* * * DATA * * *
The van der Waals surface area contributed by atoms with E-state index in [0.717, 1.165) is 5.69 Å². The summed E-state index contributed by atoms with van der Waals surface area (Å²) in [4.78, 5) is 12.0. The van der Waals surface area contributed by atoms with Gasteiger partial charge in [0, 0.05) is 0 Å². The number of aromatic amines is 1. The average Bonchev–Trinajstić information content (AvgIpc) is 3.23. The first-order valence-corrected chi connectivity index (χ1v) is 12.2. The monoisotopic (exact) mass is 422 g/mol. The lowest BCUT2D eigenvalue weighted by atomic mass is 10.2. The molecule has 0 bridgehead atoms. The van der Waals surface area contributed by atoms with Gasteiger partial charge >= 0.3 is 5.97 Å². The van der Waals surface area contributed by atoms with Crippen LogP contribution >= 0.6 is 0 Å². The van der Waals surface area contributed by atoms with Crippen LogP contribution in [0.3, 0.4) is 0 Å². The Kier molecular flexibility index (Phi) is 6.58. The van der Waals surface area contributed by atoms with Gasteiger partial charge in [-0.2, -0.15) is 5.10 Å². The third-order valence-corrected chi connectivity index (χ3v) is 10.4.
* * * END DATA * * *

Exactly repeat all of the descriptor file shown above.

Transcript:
The van der Waals surface area contributed by atoms with E-state index in [0.717, 1.165) is 5.69 Å². The summed E-state index contributed by atoms with van der Waals surface area (Å²) in [4.78, 5) is 12.0. The van der Waals surface area contributed by atoms with Gasteiger partial charge in [0, 0.05) is 0 Å². The number of aromatic amines is 1. The average Bonchev–Trinajstić information content (AvgIpc) is 3.23. The first-order valence-corrected chi connectivity index (χ1v) is 12.2. The monoisotopic (exact) mass is 422 g/mol. The lowest BCUT2D eigenvalue weighted by atomic mass is 10.2. The molecule has 0 bridgehead atoms. The van der Waals surface area contributed by atoms with Gasteiger partial charge >= 0.3 is 5.97 Å². The van der Waals surface area contributed by atoms with Crippen LogP contribution >= 0.6 is 0 Å². The van der Waals surface area contributed by atoms with Crippen LogP contribution in [0.3, 0.4) is 0 Å². The Kier molecular flexibility index (Phi) is 6.58. The van der Waals surface area contributed by atoms with Gasteiger partial charge in [-0.2, -0.15) is 5.10 Å². The third-order valence-corrected chi connectivity index (χ3v) is 10.4.